Cristiano Ronaldo, who is perhaps one of the greatest players of all time, was a star player for the Spanish club Real Madrid, scoring 450 goals for the club in only 438 games. However, Ronaldo later transferred to Manchester United at the age of 36, where he simply did not shine like he once did. Of course, not much can be expected out of a 36-year-old player, especially since the average age of retirement in professional football is 35 years old. After his flop at Manchester United, Ronaldo received an offer from Al-Nassr which he would end up accepting.

Like Ronaldo, French player Karim Benzema faced almost the exact same situation. He was also a star player for Real Madrid, and was the 2022 Ballon d’Or winner. However, nearing the age of 35, he was offered a deal from Al-Ittihad and accepted it. But, why does the Saudi league want players who are old and out of their prime?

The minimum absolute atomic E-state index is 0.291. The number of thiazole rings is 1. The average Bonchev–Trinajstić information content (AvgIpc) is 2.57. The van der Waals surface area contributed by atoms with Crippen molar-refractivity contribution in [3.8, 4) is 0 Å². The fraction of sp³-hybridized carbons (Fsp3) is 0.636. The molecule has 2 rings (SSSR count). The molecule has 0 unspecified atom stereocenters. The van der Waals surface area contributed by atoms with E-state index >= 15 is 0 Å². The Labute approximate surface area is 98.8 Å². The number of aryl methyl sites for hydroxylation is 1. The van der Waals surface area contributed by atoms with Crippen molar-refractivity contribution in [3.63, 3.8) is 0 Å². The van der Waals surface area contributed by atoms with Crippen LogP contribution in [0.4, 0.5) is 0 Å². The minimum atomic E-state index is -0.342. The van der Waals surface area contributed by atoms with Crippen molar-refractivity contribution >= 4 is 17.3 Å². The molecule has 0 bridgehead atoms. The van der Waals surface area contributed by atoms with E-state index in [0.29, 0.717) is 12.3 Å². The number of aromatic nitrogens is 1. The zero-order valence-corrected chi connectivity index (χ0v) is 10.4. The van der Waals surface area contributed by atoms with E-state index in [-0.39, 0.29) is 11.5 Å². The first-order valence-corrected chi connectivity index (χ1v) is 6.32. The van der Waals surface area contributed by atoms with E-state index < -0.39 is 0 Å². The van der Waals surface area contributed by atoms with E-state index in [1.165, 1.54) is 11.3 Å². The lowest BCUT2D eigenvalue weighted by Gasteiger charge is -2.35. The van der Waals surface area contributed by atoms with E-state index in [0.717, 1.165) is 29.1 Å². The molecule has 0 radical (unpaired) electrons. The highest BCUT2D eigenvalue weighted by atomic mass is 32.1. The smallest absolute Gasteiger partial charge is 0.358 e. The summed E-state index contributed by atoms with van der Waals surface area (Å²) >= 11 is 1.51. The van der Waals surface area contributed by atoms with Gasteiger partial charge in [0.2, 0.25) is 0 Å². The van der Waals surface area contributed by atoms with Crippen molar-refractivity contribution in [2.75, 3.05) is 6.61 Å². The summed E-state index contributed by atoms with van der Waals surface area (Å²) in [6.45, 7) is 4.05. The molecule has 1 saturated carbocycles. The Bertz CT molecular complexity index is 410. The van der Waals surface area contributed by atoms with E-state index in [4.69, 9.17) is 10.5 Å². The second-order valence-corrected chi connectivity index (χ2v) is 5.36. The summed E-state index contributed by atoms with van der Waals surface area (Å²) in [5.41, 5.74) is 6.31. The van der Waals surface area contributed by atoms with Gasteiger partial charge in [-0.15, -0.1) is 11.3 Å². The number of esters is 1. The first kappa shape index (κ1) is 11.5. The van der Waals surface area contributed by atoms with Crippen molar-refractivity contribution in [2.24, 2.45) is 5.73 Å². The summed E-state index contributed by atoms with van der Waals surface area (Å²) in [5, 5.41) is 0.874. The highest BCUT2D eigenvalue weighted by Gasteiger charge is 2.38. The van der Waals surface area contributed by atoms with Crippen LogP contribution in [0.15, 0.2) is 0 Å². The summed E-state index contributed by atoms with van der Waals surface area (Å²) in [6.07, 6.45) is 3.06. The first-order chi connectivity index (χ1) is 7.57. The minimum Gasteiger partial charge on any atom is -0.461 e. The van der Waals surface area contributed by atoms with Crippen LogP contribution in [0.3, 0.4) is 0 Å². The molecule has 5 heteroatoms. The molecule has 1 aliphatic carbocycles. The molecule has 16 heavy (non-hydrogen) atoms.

Signing players like Cristiano Ronaldo grants them an immense popularity boost. Al-Nassr gained over 2.5 million new followers on Instagram in just a matter of hours after the club’s announcement. In addition, the League has been receiving attention like never before, from both fans and the media. Even though the players they’re signing are out of their prime, it seems as though these Saudi clubs prioritize fame and popularity over skill. After all, what club looking to win would sign players who are at retirement age? It’s not a sensible investment in terms of improving team performance, so these players are really only being used to boost the club’s recognition.

Now there’s only one real reason why these players are okay with being used as popularity boosts. These players are old. They’re about to retire. So why not accept a load of money and retire at a club in Saudi Arabia? It makes sense for the players if you ask me. However, some of the players transferring to the Saudi league are going there too early. They’re transferring before they’ve reached their prime.